Finally, there’s the context of the separation that matters. Leaving because you “have to” for work or some stressful, distressing event (visiting a sick loved one, funeral, etc.) compared to leaving because you “want to” have an adult holiday which is child-free can feel very different both for the child and the parent. All these conditions will make a difference in terms of what sorts of strategies you feel comfortable using and which ones will be effective. 


Here are some ideas that I’ve used or I’ve heard has worked for other parents (there’s nothing particularly original about them, so please add your own in the comments):

  1. DO tell your child you’re leaving, if she’s at the age that she can understand your words. It can be incredibly distressing to have the separation foisted on a child without the parent discussing it first with her. Of course, if the child is 6 months old, this won’t likely matter, but past the age of 8 or 9 months, I would say it’s important for the parent leaving to even briefly tell the child what to expect.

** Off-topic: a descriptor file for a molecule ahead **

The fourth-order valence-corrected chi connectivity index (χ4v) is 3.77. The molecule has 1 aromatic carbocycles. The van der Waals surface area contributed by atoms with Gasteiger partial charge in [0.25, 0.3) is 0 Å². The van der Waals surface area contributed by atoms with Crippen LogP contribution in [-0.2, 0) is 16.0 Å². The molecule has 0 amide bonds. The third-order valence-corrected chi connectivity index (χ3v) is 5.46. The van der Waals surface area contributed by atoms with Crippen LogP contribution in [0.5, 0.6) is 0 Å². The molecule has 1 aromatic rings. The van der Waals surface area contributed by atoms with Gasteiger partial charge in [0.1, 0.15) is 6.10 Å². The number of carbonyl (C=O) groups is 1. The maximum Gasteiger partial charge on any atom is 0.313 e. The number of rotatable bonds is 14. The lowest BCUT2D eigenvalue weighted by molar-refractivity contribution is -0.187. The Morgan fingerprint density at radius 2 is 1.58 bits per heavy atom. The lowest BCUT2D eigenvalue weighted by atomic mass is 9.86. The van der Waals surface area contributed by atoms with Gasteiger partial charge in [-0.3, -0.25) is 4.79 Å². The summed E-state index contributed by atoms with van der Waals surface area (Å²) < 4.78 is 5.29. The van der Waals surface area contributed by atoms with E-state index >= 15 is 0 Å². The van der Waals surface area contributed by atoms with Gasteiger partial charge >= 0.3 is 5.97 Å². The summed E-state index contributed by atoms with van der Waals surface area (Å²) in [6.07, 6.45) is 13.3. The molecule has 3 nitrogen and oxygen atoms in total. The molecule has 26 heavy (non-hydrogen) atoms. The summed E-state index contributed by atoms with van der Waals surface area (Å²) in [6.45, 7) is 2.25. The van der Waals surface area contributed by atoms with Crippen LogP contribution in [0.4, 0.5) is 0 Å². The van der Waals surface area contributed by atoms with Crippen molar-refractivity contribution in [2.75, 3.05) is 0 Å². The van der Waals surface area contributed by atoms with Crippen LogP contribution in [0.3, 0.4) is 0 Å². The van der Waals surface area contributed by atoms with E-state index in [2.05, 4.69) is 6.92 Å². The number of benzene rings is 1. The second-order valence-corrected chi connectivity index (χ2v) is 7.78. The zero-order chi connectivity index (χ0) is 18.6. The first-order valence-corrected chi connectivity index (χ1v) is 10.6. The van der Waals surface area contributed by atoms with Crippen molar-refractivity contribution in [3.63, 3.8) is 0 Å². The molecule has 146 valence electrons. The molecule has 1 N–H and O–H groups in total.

2. Personally, I would NOT tell the child about the impending separation until about 1 or 2 days beforehand. Knowing too far in advance may only serve to heighten anxieties and prolong them. Of course, this will have a HUGE amount to do with how you know your child. Some kids need LOTS of time to prepare for transitions and this may not be the right approach for them, but for many children, keeping in mind a day or two in the future is just about all they can do.
  3. Some parents find it useful, especially for young children, to create a picture book or digital album of photos of the places mom will be visiting. These pictures can be put into a “book” and read to the child while you’re away. The ending can be about how soon you’ll be flying back and how fun it will be to play again together (with appropriate pictures to accompany these sentiments).